A fact from World Food Programme:
In most developing countries women produce between 60 and 80% of the food, but they own less than 2% of the world’s titled land.
The site didn’t specify the source of the info, but I think this is something I’ve seen in eco feminist Vandana Shiva‘s writings.
So I believe in this fact that WFP is disseminating.
Besides, I, too, live in a developing country, so I see this fact with my own eyes everyday.
Male fisherfolk regard the contributions of their wives as insignificant in the greater scheme of things, for example. The way their wives clean up their fishing gear before their fishing expeditions, the way their wives supply them with food and look after the kids, the way their wives supplement the overall household income by selling little things like rice cakes—all these are insignificant to the bigger picture. But of course, we know otherwise. Without these contributions by their wives, the household will crumble.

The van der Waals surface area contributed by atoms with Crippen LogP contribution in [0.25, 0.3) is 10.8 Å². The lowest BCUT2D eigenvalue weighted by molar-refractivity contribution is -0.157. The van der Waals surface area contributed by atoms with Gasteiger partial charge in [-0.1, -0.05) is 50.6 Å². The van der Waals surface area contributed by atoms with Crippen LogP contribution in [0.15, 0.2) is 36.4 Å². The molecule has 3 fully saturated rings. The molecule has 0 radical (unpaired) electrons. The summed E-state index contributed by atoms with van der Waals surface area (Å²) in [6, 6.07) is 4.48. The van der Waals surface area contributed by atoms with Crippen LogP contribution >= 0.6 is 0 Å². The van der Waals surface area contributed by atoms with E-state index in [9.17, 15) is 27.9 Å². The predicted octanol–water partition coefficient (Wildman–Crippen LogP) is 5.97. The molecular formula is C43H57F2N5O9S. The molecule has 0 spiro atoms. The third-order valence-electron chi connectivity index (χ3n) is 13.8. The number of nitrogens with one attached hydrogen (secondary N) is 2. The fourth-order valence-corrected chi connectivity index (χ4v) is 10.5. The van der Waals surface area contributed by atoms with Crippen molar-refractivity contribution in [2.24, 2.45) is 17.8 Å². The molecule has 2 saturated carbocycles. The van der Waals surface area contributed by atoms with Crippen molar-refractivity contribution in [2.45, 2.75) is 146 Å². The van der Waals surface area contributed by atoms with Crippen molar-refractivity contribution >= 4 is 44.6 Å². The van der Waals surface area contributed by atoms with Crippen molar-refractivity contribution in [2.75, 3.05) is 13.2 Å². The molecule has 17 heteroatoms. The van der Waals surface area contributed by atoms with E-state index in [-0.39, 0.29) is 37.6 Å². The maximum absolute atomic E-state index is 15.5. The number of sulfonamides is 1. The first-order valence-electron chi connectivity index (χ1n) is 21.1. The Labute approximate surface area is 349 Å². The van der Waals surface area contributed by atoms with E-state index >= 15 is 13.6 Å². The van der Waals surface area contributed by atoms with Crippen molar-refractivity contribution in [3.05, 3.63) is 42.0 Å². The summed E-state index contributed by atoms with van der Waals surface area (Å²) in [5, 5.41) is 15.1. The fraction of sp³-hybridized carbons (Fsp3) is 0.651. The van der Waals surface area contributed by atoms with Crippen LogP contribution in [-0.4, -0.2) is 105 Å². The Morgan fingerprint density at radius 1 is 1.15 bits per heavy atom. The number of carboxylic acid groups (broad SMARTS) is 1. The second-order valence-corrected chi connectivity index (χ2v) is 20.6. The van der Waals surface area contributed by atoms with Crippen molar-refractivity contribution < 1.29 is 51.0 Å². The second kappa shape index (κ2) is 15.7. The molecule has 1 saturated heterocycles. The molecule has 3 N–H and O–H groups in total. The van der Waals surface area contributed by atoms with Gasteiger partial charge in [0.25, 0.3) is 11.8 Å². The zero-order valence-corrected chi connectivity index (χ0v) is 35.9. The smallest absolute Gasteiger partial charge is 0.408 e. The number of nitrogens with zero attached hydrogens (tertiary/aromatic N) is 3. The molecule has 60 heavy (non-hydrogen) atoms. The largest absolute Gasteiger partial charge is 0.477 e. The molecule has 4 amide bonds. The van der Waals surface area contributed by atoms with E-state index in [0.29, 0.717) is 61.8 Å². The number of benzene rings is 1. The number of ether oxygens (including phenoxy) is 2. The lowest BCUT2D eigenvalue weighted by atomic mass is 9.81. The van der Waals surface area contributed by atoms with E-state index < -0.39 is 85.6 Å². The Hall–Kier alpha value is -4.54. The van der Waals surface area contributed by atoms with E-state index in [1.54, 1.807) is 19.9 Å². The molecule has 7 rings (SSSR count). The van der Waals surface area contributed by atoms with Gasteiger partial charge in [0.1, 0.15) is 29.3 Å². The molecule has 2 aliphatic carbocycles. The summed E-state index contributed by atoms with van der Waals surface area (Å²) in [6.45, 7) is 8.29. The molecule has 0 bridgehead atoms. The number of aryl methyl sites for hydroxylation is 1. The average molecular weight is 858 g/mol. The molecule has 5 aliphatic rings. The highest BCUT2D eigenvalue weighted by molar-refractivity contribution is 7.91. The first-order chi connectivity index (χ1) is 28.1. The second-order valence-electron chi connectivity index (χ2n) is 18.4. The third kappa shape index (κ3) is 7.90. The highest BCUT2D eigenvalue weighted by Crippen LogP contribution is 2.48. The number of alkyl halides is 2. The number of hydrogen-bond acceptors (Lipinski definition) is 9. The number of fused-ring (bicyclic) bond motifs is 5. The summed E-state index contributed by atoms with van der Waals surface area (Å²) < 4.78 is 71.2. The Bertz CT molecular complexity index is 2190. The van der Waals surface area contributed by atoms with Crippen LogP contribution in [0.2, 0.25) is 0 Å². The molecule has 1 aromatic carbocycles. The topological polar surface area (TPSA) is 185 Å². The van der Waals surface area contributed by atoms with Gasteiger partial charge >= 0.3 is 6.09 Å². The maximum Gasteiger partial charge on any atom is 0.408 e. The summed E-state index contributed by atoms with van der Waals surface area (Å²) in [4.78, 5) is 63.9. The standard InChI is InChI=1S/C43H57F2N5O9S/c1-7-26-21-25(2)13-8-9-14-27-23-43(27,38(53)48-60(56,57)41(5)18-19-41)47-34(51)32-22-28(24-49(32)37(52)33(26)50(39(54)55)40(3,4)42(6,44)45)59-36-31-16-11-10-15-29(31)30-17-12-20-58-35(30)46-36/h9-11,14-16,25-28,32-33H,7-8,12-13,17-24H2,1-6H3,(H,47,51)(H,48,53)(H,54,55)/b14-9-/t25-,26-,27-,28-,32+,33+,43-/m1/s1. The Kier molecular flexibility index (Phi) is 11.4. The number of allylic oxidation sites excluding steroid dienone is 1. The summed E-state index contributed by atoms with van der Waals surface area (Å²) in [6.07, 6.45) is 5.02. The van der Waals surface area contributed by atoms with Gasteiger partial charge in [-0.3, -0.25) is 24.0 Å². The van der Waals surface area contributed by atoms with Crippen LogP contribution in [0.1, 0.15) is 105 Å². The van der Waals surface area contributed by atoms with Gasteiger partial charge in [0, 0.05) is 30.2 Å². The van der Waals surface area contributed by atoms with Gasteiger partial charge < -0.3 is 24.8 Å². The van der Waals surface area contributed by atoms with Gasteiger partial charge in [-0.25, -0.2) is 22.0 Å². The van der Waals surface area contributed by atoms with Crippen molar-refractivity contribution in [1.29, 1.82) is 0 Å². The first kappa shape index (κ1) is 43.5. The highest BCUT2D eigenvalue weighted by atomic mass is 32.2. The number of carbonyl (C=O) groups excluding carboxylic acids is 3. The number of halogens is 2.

Same goes with farming. Women contribute largely to food production in the same way female fisherfolk contribute to the success of fishing expeditions. They till the land the way they would take care of their children, their families. They do backbreaking work to live.
Closer to home, in the urban setting, being a housewife as a fulltime job is deemed questionable. It seems to have no quantifiable contribution to the household since housewives don’t earn salaries. However, running a household uses as much human capacity and skill as an office worker–even more. A housewife is a wife, a mother, a manager, a purchaser, a secretary, a cleaner, a cook, a go-to woman and a lot more.
So what do we do with this fact? I believe WFP is doing a good job disseminating information like this, and it is up to us, in our communities, do act accordingly. Do we give women 98% of the titled land that is not theirs? Or do we start small by recognizing their valuable contributions to how the world works?
On Mother’s Day, I would like to thank the millions of women for the food we eat.